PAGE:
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From emergency to development or vice versa? Key lessons from the innovation of a well drilling method

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conference contribution
posted on 12.02.2018, 15:10 by Ilja van Kinderen, Robert Vuik, A. Pelgrim-Adams
Despite considerable differences between the relief setting and the developmental setting, it was concluded by PRACTICA during the S(P)EEDKITS project that requirements of hardware used in both settings have a significant overlap. Robustness, independence of external supplies and cost effectiveness are just a few of them. The product development aimed to improve hardware for relief organisations to access groundwater cost effectively with a proven method from the developmental sector. By professionalizing the hardware of a manual drilling technique called Rotary Jetting the relief organisations are now able to drill wells independently of third parties up to 30 meters in unconsolidated formations with limited skills needed and durable equipment. By adding the requirement in the product development that all parts should be locally maintainable, replaceable or repairable, it was attempted to make the kit highly applicable to be transferred to the private sector or local organizations when emergency organizations phase-out.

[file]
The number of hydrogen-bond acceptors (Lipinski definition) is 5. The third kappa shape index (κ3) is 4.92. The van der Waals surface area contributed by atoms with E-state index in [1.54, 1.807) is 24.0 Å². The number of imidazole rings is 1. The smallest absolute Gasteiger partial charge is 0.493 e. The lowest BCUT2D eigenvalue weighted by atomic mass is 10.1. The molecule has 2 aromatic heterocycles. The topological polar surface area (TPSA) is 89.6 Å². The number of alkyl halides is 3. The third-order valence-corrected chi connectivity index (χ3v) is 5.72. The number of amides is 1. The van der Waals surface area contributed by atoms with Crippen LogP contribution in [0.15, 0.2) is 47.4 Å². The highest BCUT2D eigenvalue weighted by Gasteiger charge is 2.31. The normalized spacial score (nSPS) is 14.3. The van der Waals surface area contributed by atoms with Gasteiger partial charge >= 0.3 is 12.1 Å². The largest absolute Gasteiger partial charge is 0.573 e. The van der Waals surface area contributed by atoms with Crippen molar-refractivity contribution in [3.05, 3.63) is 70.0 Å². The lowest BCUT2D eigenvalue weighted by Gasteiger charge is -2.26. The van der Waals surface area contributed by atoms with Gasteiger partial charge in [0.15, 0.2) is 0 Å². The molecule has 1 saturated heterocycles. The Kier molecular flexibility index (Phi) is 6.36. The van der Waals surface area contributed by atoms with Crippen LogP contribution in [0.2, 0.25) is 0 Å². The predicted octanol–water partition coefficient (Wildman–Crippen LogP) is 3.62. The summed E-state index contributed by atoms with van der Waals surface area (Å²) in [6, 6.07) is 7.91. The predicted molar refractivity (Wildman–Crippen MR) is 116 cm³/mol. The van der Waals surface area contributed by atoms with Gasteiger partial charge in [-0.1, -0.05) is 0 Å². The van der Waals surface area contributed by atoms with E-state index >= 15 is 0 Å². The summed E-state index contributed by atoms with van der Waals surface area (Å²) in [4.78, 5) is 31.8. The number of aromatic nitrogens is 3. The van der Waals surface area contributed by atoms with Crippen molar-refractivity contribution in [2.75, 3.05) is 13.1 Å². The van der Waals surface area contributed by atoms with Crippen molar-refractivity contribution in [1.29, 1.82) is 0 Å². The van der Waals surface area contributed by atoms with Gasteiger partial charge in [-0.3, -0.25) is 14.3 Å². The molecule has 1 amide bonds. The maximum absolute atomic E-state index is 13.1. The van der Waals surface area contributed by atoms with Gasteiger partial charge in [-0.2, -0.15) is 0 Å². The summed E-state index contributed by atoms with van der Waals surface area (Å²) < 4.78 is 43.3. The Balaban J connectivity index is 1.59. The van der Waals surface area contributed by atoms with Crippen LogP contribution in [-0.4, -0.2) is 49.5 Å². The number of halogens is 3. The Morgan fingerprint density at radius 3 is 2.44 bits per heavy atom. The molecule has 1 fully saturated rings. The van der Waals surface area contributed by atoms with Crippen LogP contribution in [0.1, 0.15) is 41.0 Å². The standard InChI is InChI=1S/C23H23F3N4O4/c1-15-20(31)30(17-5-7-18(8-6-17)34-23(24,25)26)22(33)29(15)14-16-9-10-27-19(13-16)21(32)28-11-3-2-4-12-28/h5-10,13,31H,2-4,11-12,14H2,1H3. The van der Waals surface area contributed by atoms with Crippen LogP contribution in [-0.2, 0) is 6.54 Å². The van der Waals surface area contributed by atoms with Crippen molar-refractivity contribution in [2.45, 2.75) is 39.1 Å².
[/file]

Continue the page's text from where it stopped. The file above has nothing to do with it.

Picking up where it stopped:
History

School

  • Architecture, Building and Civil Engineering

Research Unit

  • Water, Engineering and Development Centre (WEDC)

Published in

WEDC Conference

Citation

VAN KINDEREN, I. ... et al, 2015. From emergency to development or vice versa? Key lessons from the innovation of a well drilling method. IN: Shaw, R.J. (ed). Water, sanitation and hygiene services beyond 2015 - Improving access and sustainability: Proceedings of the 38th WEDC International Conference, Loughborough, UK, 27-31 July 2015, 6pp.

Publisher

© WEDC, Loughborough University

Version

VoR (Version of Record)

Publisher statement

This work is made available according to the conditions of the Creative Commons Attribution-NonCommercial-NoDerivatives 4.0 International (CC BY-NC-ND 4.0) licence. Full details of this licence are available at: https://creativecommons.org/licenses/by-nc-nd/4.0/

Publication date

2015

Notes

This is a conference paper.

Other identifier

WEDC_ID:22251

Language

en

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